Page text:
Welcome to the second issue of our recently unveiled newsletter, ‘The Broker’s Beat’. If you missed last week’s edition make sure you get caught up by reading it here.
This week we go deep into mining dynamics and what we think will happen as several different stakeholders’ goals come into conflict. We are excited to take this journey with you and we hope you enjoy this edition of The Brokers Beat.
“It’s a plum assignment for New York-based Paxos, which last week launched Paxos Crypto Brokerage and announced its first customer in Revolut US, the American division of the U.K.-based fintech firm that offers bitcoin trading. A formal announcement of the PayPal relationship could come as soon as this week, one source said.
The offering would make PayPal one of the most prominent mainstream companies to offer cryptocurrency purchases, joining fellow publicly-traded payments provider Square and unicorn stock brokerage Robinhood.”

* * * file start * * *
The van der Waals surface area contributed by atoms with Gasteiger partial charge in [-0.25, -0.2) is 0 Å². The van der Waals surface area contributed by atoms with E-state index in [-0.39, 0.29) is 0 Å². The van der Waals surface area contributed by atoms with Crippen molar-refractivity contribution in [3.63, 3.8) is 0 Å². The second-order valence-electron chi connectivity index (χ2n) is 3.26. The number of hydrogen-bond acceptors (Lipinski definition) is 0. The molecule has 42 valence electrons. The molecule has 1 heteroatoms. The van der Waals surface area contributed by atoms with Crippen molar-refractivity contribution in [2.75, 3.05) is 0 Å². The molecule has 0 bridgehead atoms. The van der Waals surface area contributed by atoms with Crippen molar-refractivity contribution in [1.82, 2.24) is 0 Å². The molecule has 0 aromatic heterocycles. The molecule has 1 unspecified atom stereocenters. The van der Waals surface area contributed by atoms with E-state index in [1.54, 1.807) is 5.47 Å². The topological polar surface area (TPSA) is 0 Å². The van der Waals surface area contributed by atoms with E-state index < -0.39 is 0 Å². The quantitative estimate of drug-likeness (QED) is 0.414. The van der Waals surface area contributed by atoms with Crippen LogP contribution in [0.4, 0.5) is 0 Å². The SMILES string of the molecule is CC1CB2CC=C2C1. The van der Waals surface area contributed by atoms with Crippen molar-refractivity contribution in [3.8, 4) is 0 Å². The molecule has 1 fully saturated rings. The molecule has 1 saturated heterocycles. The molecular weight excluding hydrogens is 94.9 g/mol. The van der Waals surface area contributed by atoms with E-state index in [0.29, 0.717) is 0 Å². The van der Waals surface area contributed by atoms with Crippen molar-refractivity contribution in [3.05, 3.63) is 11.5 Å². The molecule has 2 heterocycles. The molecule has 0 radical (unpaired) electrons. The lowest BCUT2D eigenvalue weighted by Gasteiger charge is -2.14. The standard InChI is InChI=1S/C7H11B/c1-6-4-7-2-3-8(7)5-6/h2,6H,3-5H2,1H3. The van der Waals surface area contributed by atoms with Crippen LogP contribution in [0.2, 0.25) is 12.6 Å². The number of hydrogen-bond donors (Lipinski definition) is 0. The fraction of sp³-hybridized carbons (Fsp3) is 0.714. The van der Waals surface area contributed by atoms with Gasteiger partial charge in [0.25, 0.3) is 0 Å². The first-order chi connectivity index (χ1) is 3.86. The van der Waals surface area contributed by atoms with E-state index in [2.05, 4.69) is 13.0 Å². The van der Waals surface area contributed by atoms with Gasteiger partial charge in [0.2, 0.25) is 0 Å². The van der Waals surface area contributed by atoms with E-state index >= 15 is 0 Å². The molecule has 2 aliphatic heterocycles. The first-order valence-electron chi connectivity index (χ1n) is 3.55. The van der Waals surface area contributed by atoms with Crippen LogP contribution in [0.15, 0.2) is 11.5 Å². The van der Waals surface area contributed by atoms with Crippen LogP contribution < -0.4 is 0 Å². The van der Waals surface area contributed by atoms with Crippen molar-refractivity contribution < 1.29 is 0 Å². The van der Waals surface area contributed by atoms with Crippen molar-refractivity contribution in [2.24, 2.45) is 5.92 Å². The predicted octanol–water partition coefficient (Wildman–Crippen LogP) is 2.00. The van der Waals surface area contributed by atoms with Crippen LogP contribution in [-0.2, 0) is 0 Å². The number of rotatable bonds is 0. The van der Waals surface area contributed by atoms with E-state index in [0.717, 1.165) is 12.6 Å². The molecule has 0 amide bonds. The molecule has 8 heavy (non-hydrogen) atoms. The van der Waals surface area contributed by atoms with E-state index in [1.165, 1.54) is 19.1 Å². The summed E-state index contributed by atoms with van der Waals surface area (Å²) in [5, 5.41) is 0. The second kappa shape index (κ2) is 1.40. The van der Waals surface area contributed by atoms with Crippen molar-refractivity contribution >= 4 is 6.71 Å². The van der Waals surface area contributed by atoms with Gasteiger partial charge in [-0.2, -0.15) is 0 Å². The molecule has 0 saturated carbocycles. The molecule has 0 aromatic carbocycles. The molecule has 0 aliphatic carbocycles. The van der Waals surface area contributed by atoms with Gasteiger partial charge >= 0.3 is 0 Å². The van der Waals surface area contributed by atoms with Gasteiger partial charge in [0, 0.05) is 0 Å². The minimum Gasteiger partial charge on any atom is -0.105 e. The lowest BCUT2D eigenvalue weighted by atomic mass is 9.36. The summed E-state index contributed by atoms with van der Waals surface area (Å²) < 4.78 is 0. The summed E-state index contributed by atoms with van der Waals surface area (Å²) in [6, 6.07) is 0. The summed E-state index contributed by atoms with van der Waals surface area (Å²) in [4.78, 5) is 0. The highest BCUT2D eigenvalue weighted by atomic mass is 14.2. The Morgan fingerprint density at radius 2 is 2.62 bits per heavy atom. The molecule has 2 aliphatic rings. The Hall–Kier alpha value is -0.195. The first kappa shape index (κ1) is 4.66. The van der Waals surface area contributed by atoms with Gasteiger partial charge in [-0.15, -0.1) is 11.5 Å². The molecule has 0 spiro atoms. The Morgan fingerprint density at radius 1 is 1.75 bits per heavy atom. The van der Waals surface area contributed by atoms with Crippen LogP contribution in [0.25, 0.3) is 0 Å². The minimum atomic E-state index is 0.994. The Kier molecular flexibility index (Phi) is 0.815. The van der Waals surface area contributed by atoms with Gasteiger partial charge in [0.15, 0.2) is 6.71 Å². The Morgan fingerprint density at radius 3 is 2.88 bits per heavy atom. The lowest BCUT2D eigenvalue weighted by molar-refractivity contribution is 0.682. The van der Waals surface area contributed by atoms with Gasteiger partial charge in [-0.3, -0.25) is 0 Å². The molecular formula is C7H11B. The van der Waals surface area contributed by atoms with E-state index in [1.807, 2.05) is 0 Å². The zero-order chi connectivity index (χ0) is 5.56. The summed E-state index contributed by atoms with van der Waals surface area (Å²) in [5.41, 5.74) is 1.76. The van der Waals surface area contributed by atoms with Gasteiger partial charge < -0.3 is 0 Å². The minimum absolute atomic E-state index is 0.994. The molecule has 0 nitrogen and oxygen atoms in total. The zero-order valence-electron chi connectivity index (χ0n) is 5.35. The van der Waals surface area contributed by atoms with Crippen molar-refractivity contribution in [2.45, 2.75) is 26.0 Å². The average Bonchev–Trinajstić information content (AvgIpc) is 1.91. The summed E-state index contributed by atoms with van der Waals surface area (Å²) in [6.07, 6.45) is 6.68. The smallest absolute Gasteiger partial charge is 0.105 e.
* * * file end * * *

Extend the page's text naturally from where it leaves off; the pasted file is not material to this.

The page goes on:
“According to the OSC, the exchange engaged in this fraudulent activity from July 2018 to December 2019, where 90% of its volume was fake. The settlement terms saw Coinsquare admit to conducting approximately 840,000 illicit trades on its platform. These trades amounted to 590,000 bitcoin (BTC) worth about £4.33 billion at the time of writing.”
“Miner selling continues to remain at historical lows even though the reward halving took away half the revenue from operations. At the same time, the BTC hashrate is seeing all-time highs as well as the network is hovering around 125 exahash per second (EH/s).”
“If the demand for Bitcoin climbed steadily in the first three months of 2020, it surged rapidly from March to June. One possible explanation for the sudden increase in attraction toward Bitcoin is its crash in early March when Bitcoin’s price briefly dropped below $3,600 on BitMEX. More than $1 billion worth of futures contracts were liquidated, but in the 72 hours that followed, the volumes in retail markets surged substantially, especially on platforms like Coinbase.